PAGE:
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Venezuela seizes, restarts Kimberly-Clark factory after operations halted

By
Andrew V. Pestano
Venezuelan Labor Minister Oswaldo Vera on Monday seized a factory owned by Kimberly-Clark, a U.S. company, after production was halted over the weekend due to a lack of raw materials. Vera, seen here speaking to a crowd within the factory in Maracay, said the closure of the plant was illegal because the company fired nearly 1,000 workers without first consulting the government. Photo courtesy of Ministry of Popular Power for Social Work Process
Venezuelan Labor Minister Oswaldo Vera on Monday seized a factory owned by Kimberly-Clark, a U.S. company, after production was halted over the weekend due to a lack of raw materials. Vera, seen here speaking to a crowd within the factory in Maracay, said the closure of the plant was illegal because the company fired nearly 1,000 workers without first consulting the government. Photo courtesy of Ministry of Popular Power for Social Work Process

MARACAY, Venezuela, July 12 (UPI) -- The Venezuelan government seized a factory owned by Kimberly-Clark, a Texas-based company, after production was halted over the weekend due to a lack of raw materials.

Venezuela said Kimberly-Clark's closure of the factory in Maracay was illegal because the company fired nearly 1,000 workers without first consulting the government. Kimberly-Clark said it closed the factory due to a lack of raw materials, soaring inflation and strict currency controls amid a deteriorating Venezuelan economic collapse.

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"Kimberly-Clark will continue producing for all Venezuelans and is now in the hands of the workers," Venezuelan Labor Minister Oswaldo Vera said Monday. "We've just turned on the first engine."

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Vera, who belongs to President Nicolas Maduro's ruling United Socialist Party of Venezuela, traveled to Maracay in Venezuela's Aragua state to deliver a televised address from the factory before signing an order to seize the facility.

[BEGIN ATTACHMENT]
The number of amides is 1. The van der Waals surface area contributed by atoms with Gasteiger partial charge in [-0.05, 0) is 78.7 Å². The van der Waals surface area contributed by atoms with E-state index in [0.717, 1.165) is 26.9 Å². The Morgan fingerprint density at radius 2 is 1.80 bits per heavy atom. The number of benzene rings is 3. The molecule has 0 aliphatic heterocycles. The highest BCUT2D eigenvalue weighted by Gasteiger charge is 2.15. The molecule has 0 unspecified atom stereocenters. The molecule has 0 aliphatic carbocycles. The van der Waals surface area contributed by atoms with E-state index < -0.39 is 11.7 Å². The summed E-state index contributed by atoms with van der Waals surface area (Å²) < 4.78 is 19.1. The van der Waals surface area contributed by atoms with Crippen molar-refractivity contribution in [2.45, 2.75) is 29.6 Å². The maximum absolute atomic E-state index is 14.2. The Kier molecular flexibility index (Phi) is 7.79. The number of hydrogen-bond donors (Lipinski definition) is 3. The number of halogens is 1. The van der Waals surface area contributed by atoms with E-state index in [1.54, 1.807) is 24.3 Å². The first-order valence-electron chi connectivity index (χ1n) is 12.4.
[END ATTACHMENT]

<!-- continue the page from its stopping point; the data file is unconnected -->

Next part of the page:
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Vera said that workers urged him to restart production at the plant. Kimberly-Clark is the latest international company to either scale back or withdraw operations in Venezuela. General Mills and Procter & Gamble have also recently reduced operations.

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Kimberly-Clark produces personal and healthcare products, including toilet paper and diapers.

"If the Venezuelan government takes control of Kimberly-Clark facilities and operations, it will be responsible for the well-being of the workers and the physical asset, equipment and machinery in the facilities going forward," Kimberly-Clark said in a statement.

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"It doesn't matter who's running the factory," Henkel Garcia, director of the Caracas business consultancy Econometrica, told the Wall Street Journal. "The bottom line is that there are no raw materials that anyone can afford to import."

The economic crisis, and food and medicine shortage in Venezuela prompted up to 35,000 people in the border town of San Antonio del Tachira to travel to the Colombian town of Cucuta to purchase basic goods. The border crossing linking the towns had been closed since August after three Venezuelan soldiers and a civilian were injured in an attack by suspected smugglers in San Antonio del Tachira. The crossing was opened for 12 hours on Sunday to allow Venezuelans to buy goods.

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